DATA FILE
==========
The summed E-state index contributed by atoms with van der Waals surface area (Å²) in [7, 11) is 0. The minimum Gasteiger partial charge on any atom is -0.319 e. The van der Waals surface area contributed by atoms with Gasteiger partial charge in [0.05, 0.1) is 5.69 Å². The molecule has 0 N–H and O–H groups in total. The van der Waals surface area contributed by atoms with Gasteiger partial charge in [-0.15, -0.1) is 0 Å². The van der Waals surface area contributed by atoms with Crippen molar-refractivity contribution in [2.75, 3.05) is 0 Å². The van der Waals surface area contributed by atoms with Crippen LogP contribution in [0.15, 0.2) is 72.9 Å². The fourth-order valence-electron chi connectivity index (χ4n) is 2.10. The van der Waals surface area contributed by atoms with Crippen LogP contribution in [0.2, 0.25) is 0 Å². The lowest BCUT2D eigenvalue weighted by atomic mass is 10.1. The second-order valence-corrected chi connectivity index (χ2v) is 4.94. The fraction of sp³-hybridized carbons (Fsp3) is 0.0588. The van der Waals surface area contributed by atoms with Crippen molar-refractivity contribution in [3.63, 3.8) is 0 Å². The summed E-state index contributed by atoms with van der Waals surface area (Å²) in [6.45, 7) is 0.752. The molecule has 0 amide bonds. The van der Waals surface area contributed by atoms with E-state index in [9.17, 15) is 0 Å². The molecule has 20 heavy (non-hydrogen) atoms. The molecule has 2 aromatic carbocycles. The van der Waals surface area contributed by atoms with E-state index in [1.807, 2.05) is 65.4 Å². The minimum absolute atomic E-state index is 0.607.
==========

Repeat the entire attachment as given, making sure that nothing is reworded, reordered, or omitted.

The summed E-state index contributed by atoms with van der Waals surface area (Å²) in [7, 11) is 0. The minimum Gasteiger partial charge on any atom is -0.319 e. The van der Waals surface area contributed by atoms with Gasteiger partial charge in [0.05, 0.1) is 5.69 Å². The molecule has 0 N–H and O–H groups in total. The van der Waals surface area contributed by atoms with Gasteiger partial charge in [-0.15, -0.1) is 0 Å². The van der Waals surface area contributed by atoms with Crippen molar-refractivity contribution in [2.75, 3.05) is 0 Å². The van der Waals surface area contributed by atoms with Crippen LogP contribution in [0.15, 0.2) is 72.9 Å². The fourth-order valence-electron chi connectivity index (χ4n) is 2.10. The van der Waals surface area contributed by atoms with Crippen LogP contribution in [0.2, 0.25) is 0 Å². The lowest BCUT2D eigenvalue weighted by atomic mass is 10.1. The second-order valence-corrected chi connectivity index (χ2v) is 4.94. The fraction of sp³-hybridized carbons (Fsp3) is 0.0588. The van der Waals surface area contributed by atoms with Crippen molar-refractivity contribution in [3.63, 3.8) is 0 Å². The summed E-state index contributed by atoms with van der Waals surface area (Å²) in [6.45, 7) is 0.752. The molecule has 0 amide bonds. The van der Waals surface area contributed by atoms with E-state index in [9.17, 15) is 0 Å². The molecule has 20 heavy (non-hydrogen) atoms. The molecule has 2 aromatic carbocycles. The van der Waals surface area contributed by atoms with E-state index in [1.807, 2.05) is 65.4 Å². The minimum absolute atomic E-state index is 0.607.